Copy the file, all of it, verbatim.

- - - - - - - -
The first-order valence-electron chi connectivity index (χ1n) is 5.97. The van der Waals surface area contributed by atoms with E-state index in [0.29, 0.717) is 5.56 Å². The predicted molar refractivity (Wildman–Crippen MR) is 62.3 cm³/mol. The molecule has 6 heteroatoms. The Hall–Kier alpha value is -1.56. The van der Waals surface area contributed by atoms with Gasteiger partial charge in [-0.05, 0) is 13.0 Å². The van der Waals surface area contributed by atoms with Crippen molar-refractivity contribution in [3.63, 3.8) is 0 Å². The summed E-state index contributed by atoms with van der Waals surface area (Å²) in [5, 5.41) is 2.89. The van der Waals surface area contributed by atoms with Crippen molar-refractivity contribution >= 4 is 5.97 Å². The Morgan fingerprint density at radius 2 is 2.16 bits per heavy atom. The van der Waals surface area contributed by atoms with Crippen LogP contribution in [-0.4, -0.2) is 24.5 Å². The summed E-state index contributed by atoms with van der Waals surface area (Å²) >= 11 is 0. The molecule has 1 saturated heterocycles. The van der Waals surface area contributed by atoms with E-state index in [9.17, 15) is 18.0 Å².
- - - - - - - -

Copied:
The first-order valence-electron chi connectivity index (χ1n) is 5.97. The van der Waals surface area contributed by atoms with E-state index in [0.29, 0.717) is 5.56 Å². The predicted molar refractivity (Wildman–Crippen MR) is 62.3 cm³/mol. The molecule has 6 heteroatoms. The Hall–Kier alpha value is -1.56. The van der Waals surface area contributed by atoms with Gasteiger partial charge in [-0.05, 0) is 13.0 Å². The van der Waals surface area contributed by atoms with Crippen molar-refractivity contribution in [3.63, 3.8) is 0 Å². The summed E-state index contributed by atoms with van der Waals surface area (Å²) in [5, 5.41) is 2.89. The van der Waals surface area contributed by atoms with Crippen molar-refractivity contribution >= 4 is 5.97 Å². The Morgan fingerprint density at radius 2 is 2.16 bits per heavy atom. The van der Waals surface area contributed by atoms with Crippen LogP contribution in [-0.4, -0.2) is 24.5 Å². The summed E-state index contributed by atoms with van der Waals surface area (Å²) >= 11 is 0. The molecule has 1 saturated heterocycles. The van der Waals surface area contributed by atoms with E-state index in [9.17, 15) is 18.0 Å².